Reno Evening Gazette (Newspaper) - November 13, 1890, Reno, Nevada                                I he Heno Gazette Has the bent Eastern and Cocst Telegraph Report of any paper san 1 rancisco and Salt Lake. A look at the Grotto Will convince anyone of its superior excellence as a newspaper. VOL. XXX. RENO, WASHOE COUNTY, NEVADA, THURSDAY, NOVEMBER 13, 1890. NO. 38. The North River Bank Pails. favorable mmora regarding a discount bouse. closed better and New York took all the stock Jthrown on the market, causing a firm tendency. B1RCHELL TO IIVMi TO-MORKOW. Allan G. I hurman's Seveniy- Seventh Birthday. Toasts and Responses by Rep- resentative Democrats. The Mtock Market. By'Associated Press. 1 NKW YOUK, Nov. .stock market opened unexpectedly weak. North American WUH 2% points lower on enormous 'sales de- clined to 8, rallied to 13 and again re- acted to 12. The general list showed on opening a decline of one-half to two and a half. market has paratively quiet, and generally the list after a fractional decline from the opening, has recovered. The lowest point touched by North -American was 7; it is now The tone of the market is firm, with Htro.ig steady ad- vances in progress. 11 A. confident feel'ng has restored activity increased toward the cud of the hour, while prices advanced more rapidly, the gains over the lowest prices of early dealings extending to Atchison, Northern Pacific preferred and Rock Island were the ninyl prom- inent in the upwu-d movement, which carried most of the list beyond the prices of last evening. Tin; market at 11 was active and strong at the highest figures of the hour. The Post says "Early prices for Blocks both in London and in this market were effect of the HUMjwnsioii of the North Kiver Bank yesterday, together with the nndar- Htnnding that its losses would require it to bo wound up. Later, when it was known that the fortnightly settle- ments in London had been completed without failure, and the Bank of Eng- land rate remained unchanged, there was a general recovery, and by nearly every ptock on the list except North American, went up to last night's prices, and many above, nota- bly Northern preferred, West- ern Union, Kock Island and North- western." At noon money was tiuht at 12 per cent., with a downward movment. Later in the hour North American retired but the general list was fairly well held. At noon the market was active and steady at small frac- tions better than the opening. AH sorts of stories are going around regarding the affairs of the North American. It is reported that all the assets have pledged and tnat nothing remains for the stockholders, hut the officials of the co-iipuny say it is solvent. It is not denied by the creditors that the company is solvent; that is, that its usseis exceed or equal the liabilities, but the repo.-ts affect- ing the stock are that the company will have little lot't and that it will bo impossible to i-onlinuo its existence. The following statement !s author- ized by the company: "The as to the condition of the North Ameri- can Co. are unfounded and extremely unjust. The company baa no out- standing call obligations; its time loans are held by compn -atively few persons and institutions of great finan- c'rtl strength, abundantly secured by collaterals, which even at panic prices during last few days could have been sold for a sum sufficient to pay all its obligations and leave a large surplus to the credit of the company. The company has also a large amount of valuable assets in its treasury not pledged at all, and is, and always has been, perfectly solvent. The credi- tors were culled together simply to satisfy them of the sound condition of the company and ootain their co-oper- ation. The company has made no assignment and intends to make none." Stocks were st'.ll disturbed after but soon recovered former prices and again moved up, though the move- ment lacked vim. Northern Pacific preferred rose from to 00. The market became again quiet and closed active and fairly steady at slight changes from the opening. LONDON, Nov. P. prices on the stock exchange opened firmer but became weaker, as com- pared with yesterday's closing, and now show an advance of one-sixteenth for Consols and frac- tional advances for American securi- ties. P. market is .flat in consequence of the prevalence of un- Allen O. Thnrman'M 97 Anniver- sary Celebrated. Bv Associated Press.! COLL-MHUS, (Ohio) Nov. marks the 77th anniversary of the birth of Allen O. Thurman, and the Democrats of the nation have made the occasion one to do homuge to the distinguished mentor. At the armory this evening a thousand guests repre- senting the supreme intelligence an leadership of the party, will be aeatei at a banquet to bo given by the Thur man Cfub. The city is in gala aUire and from the summit of the Capito naves the stars undstupes, and acrosi the principal streets and in front of i thousand dwellings are suspende rokon to pieces, and nearly every passenger on the train was iojureed. ngineer John McFadden, fireman 'tin Neal and an unknown man were killed. The following are among the in- ured Captain Jack Crawford (post nd Mrs. T. C. Berley and maid ,nd Nellie Beiley of Missoula, Mont., nd Dr. Hummel and wife of Pbila- elphia, who were both injured about he spine. They were returning from a trip around the world. James Mc- Garry, U. S. Marshal, of Salt Lake, Utah, had his nose broken, leg prob- ably broken and badly injured in- ternally. It is feared he will die. The train carried over a hundred persons and nearly every one was in- jured. The number of deuthq from the accident will proably reach ten, and probably as many sustained fatal injuries. The body of a tramp was taken irom the wieck, making four dead. Fires weie buflt along either side of the train, and all possible was done to alleviate the sufferings and minis- tering to the needs of the injured. A train airived this morning from the scene bearing the killed and wounded. The Willamette Hotel wae converted into a temporary hospital. It took an hour to unload the two cars of unfortunates, and the scene was pitable. The injured number about 25, and their injuries range from scratches and bruises to broken limbs. M. Vaud and J. A. Nichols of San Diego were on the wreck, but are nn- burt. S. Wolfe of Los Ange'es bad his back injured; G. B. Sballenberger of San Beinardino, shoulder injured; Wm. Rea ol Colton, head slightly cut; C. A. Covalt of Oakland, hurt in the leg and arm; Hon. James Mc- Garry, United States Marshal ot Utah, badly cat about the head, and is in a critical condition. A Tempest in a Veaaot. By Associated Press.] WASHINGTON, Nov. General Wanamaker has sent a letter to this city to Postmaster Sherwood, directing the reinstatement of Miss Margaret S. Watkins, delivery clerk at the Postoffice, who was Thurs- day temporarily suspended for telling Senator Quay's son that bis father's mail went to the Dead-letter Office, she having explained that no disre- spect was meant. No Troth la the Rumor. By Associated Press.] BOSTON, Nov. Ames says he knows nothing about, the reported dissatisfaction among the Union Pa- cific stockholders. He has not seen Goald for six months, and does not believe Gould ever said what was at- tributed to him. A Wise ConcloBlou. By Associated Press.] PORTLAND, Nov. Democrats of the First Maine District have de- cided not to contest Reed's seat in the next House of Itepresentatives. Additional Partlculara. By Cable and Associated Tress.] LONDON, Nov. de- tails regarding the loss of the British torpedo cruiser Serpent have been re- ceived from Corunna. The disaster occurred at 11 o'clock Monday night. A heavy storm was prevailing, and the night was densely black. When the vessel struck her keel was torn off, and a great hole was stove in tier bottom. She slipped off the rocks into deep water, and immediately foundered, tons of water nishing through the hole in her hull. The majority of the and crew were below when the vessel struck, and she sank so quickly after- ward that none of them had time to reach the deck. The disaster was so sudden that it was impossible for those on deck to get a boat jnCo the water, and the time betwe.-n the striking and sinking was so short that nearly all on board went down without making a-sign. The Admiralty will investigate. It is officially stated the Serpent became partially disabled in a hurricane, and it was necessary for her to repair be- fore proceeding on her way. Her commanding officer was directed to put into Corunna or Vigo, and while attempting to make port the vessel was lost. The official statement shows the loss of life to be 173. A reward is offered to the Spanish Government for a recovery of the bodies. Slavery By Associated KANSAS CITY, Nov. ing reminder of slavery days is the case of Elizabeth Botts against Thos. F. Spencer and others, executors of Elijah Harvey. The case was ap- plealed from Linn county. The state- ments set forth that in 1859 Elijah Harvey gave his daughter, Mrs. Botts, a negro girl. The slave finally became ungovernable and she was put up for sale. Harvey offered to take back the girl, and either give his daughter the choice of two ot er slaves, at or before his death, pay for her. The slave was returned upon these terms. Harvey died in 1857 without iiaving fulfilled his contract. The ase was taken to the Courts, and she was given judgment. The Court of Appeals sustained the lower Court. By A- Country of Volcanoes. Associated Press.! WAbHiNGTON, Nov. 13. Advices from Granada, Nicaragua, the scene of the recent earthquake, are to the effect that within a radius of 300 miles there are twenty-five volcanoes, none in the vicinity of the city, how- ever, being active. Many prophecies have been made as to the ultimate fate of Granada, some persons agree- ing with noled French that the city will sink out of sight, or that a volcano will bo thrown up in its midst. Itis difficult to determine the causu of these seismic disturbances, although it is claimed that they result from uttnoapheric changes, la-it :cason having been hotter and drier than any for years. Many buildings their walls badly cracked. Thousands of the iuhabluiii a have lied to adjacent towns. FURNISHING GOODS, HATS AND SHOKS. 1890. FALL AND WJftTEP. 1891. JBIne Jackets Coming. By Associated Press.) CHICAGO, Nov. special train searing 110 blue jackets, fifty appren- ,ices and nine officers passed through aere at 1 o'clock this bound 'rom the Brooklyn Navy Yard to Mare Island Navy Yard, Cal. They go to man the new cruiser San Francisco. They are due in San Francisco on Sunday.. Two apprentices jumped 'rom the train while it, was going thirty miles an hour near Buffalo and scaped. The Uovernmeat Financially all Jtttfht. By Associated Press.] WASHINGTON, Nov. statement showing the amount of gold coin and bullion in the Treasury and gold cer- tificates outstanding for the last ten days' period ending to-day, shows the total gold in the Treasury, gold certificates in the Treasury, gold certificates in circula- tion, net gold in the Treasury, coin and bullion, 3el. Ucncral Crook'N Itcmalnu, By Associated Press.] WASHINGTON, Nov. remains of the lats General Crook wore brought to this city this morning and interred with military honors in the National Cemetery at Arlington. A large con- course of people followed the body to its final resting place, prominent among whom were two of the Depart- ment Commanders and members of the Cabinet. Many Krrors Discovered. Special to the GAZETTK.] SAN FRANCISCO, Nov. Elec- tion Commissioners to-day found twen- ty-six errors in the ninth precinct of the Thhty-first Assembly District, twenty-four in the eleventh, and a number in other precincts. The vote for Assemblyman in the Thirtieth District gave the Republican nominee 772 majority, and in the Thirty-first a majority of 61. Cf atoers Conine, By Associated Press.! WASHINGTON, Nov. Brazil- ian cruibers are exr. to arrive at New York the latter part of this month with the special purpose of delivering to the President a medal and a letter of thanks from the Brazilian Govern- ment for the prompt recognition of the new Republic. They will be received with distinguished naval honors. More Baseball Slattern. By Associated Press.] NEW YOEK, Nov. League baseball magnates ore in session re- vising the Constitution. The Players' Committee is to consult with them, except Johnson, who has not yet ar- rived. It is said the committee is not! recognized aa such by the League. Uueltats By Cnble and Associated Press.] PARIS, Nov. and La guerre fought a duel this mornint near Monceu. Four shots were ex- changed, none of which took effect The duelists have been summoned be- fore the Public Prosecutor. JMiMttlonary By Associated Press.] BOSTON, Nov. 13. The General Missionary Society of the Methodist Church resumed the consideration oi an apportionment of to woik in .-i.'rica and lo South America. Neiitouoc. By Associated Prcss.l FRESNO, Nov. L. Still- tnuu, convicted of murder for the kill- ing of John D. Fisku, was to-day sentenced to imprisonment for life, and will be taken to Snn Qucntin on Fridav. to Sprclal to the SAX FKAXCISCO, Nov. of fair weather, with uosts in exposed places and in Western Bar silver, A Pattifnl Accident. A special dispatch from Carson to the says: B. H. McCiure was thrown from a buggy to-day, breaking his leg at the ankle. The horses became frightened and started to run away, throwing Barney out. HOKX. Beltnom, Nve County. Nev., No% ember to Hie wife of Ed Clifford, a son. In Virghi'n City Nevada, November 10, 1873, to the of James :v ton. Vi.-ginin City, Nev., Novem-1 be.- n; iS.o.to the wile of Samuel W. Reu- free, a son. TO THE BIGHT. Do not be imposed on by any of the nomcrons Imitations, enbgUtntefl, etc., which are flooding the world. There only one Swift's Specific, and there nothing like it. Oar remedy con- tains no Mercury, Potaah, Arsenic, or any polu- OBoiu substance whatercr. It builds np the gen- eral health from the first dose, and baa never failed to eradicate contagious blood poison and Its effects from tho system. Bo anro to get tbc genuine, fiend yonr addresa for our Treatise on Blood and Skin Diseases, which will bo mailed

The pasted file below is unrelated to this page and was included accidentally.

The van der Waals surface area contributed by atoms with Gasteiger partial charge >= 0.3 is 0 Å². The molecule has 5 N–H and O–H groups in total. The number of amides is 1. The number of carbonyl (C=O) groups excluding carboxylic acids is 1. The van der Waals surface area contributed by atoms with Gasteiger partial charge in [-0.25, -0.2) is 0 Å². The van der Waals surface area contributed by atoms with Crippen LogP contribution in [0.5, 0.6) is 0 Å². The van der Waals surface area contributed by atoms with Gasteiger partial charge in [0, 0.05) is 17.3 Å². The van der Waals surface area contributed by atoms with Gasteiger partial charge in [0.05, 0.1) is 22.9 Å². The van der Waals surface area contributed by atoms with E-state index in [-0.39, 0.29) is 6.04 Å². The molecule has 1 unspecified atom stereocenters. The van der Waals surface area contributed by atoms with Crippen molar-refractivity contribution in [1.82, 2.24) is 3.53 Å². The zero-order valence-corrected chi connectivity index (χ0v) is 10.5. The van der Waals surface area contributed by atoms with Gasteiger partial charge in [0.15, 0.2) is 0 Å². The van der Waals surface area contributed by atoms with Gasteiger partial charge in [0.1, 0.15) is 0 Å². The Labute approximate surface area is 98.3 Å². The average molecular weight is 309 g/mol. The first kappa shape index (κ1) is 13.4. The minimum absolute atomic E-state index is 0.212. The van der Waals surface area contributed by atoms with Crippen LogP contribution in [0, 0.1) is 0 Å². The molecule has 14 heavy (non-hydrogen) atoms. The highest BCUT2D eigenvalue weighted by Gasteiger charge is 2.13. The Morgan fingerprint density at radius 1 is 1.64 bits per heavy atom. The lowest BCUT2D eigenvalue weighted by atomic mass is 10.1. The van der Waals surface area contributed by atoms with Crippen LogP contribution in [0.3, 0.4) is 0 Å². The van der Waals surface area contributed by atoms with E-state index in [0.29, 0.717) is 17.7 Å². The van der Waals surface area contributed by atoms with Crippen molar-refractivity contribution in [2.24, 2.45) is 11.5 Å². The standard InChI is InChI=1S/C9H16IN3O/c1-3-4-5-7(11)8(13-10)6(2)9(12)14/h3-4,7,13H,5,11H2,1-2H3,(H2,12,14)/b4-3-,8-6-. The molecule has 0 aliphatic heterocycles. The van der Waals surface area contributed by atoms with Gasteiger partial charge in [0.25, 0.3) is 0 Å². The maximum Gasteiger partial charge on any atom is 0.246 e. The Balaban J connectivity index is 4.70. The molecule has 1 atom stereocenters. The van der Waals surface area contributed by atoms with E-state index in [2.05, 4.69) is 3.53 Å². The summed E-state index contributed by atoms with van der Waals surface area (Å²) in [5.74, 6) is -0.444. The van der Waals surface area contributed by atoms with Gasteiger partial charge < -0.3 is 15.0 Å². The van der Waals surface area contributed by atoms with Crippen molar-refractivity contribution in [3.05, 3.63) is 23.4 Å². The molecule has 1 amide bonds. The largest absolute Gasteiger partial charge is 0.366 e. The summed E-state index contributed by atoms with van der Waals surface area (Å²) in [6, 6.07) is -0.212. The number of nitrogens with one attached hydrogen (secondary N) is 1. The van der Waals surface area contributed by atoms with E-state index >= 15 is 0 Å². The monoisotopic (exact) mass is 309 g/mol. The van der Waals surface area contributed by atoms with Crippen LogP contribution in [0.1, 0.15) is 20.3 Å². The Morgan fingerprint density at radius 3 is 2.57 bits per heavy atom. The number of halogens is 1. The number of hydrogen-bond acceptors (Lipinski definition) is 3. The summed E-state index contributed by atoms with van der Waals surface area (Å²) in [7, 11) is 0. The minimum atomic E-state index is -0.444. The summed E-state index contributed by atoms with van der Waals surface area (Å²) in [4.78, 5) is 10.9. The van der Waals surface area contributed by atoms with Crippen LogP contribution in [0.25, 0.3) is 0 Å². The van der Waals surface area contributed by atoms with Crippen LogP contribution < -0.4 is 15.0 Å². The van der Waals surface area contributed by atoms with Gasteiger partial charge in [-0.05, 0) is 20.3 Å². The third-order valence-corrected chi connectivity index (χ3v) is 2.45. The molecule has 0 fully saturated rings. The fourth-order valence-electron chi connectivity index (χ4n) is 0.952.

From 1607 To The Present